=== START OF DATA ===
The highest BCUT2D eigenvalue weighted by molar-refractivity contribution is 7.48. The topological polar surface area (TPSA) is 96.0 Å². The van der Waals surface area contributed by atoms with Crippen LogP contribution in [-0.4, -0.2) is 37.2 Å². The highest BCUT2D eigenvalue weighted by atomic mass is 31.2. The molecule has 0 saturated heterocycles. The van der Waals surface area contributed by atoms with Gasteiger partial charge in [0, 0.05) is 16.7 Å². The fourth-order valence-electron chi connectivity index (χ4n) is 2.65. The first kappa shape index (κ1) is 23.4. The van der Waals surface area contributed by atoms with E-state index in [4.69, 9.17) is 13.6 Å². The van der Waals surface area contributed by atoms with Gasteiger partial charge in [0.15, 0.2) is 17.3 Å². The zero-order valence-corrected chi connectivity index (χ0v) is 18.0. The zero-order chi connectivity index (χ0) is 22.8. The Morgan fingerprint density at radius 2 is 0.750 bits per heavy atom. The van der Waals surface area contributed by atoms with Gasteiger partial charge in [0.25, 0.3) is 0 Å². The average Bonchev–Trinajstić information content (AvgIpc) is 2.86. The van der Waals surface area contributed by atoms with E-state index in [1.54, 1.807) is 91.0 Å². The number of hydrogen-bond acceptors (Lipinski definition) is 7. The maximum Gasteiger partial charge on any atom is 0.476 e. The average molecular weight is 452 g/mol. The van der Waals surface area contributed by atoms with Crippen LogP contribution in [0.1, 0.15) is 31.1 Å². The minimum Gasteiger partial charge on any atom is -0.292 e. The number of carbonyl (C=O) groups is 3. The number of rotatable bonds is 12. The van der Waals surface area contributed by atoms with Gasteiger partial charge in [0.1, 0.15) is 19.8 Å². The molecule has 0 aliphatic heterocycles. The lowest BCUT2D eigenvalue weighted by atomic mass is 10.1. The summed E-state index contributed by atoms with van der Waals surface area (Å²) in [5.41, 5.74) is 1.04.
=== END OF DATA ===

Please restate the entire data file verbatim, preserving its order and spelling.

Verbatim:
The highest BCUT2D eigenvalue weighted by molar-refractivity contribution is 7.48. The topological polar surface area (TPSA) is 96.0 Å². The van der Waals surface area contributed by atoms with Crippen LogP contribution in [-0.4, -0.2) is 37.2 Å². The highest BCUT2D eigenvalue weighted by atomic mass is 31.2. The molecule has 0 saturated heterocycles. The van der Waals surface area contributed by atoms with Gasteiger partial charge in [0, 0.05) is 16.7 Å². The fourth-order valence-electron chi connectivity index (χ4n) is 2.65. The first kappa shape index (κ1) is 23.4. The van der Waals surface area contributed by atoms with E-state index in [4.69, 9.17) is 13.6 Å². The van der Waals surface area contributed by atoms with Gasteiger partial charge in [0.15, 0.2) is 17.3 Å². The zero-order valence-corrected chi connectivity index (χ0v) is 18.0. The zero-order chi connectivity index (χ0) is 22.8. The Morgan fingerprint density at radius 2 is 0.750 bits per heavy atom. The van der Waals surface area contributed by atoms with Gasteiger partial charge in [0.25, 0.3) is 0 Å². The average Bonchev–Trinajstić information content (AvgIpc) is 2.86. The van der Waals surface area contributed by atoms with E-state index in [1.54, 1.807) is 91.0 Å². The number of hydrogen-bond acceptors (Lipinski definition) is 7. The maximum Gasteiger partial charge on any atom is 0.476 e. The average molecular weight is 452 g/mol. The van der Waals surface area contributed by atoms with Crippen LogP contribution in [0.1, 0.15) is 31.1 Å². The minimum Gasteiger partial charge on any atom is -0.292 e. The number of carbonyl (C=O) groups is 3. The number of rotatable bonds is 12. The van der Waals surface area contributed by atoms with Gasteiger partial charge in [0.1, 0.15) is 19.8 Å². The molecule has 0 aliphatic heterocycles. The lowest BCUT2D eigenvalue weighted by atomic mass is 10.1. The summed E-state index contributed by atoms with van der Waals surface area (Å²) in [5.41, 5.74) is 1.04.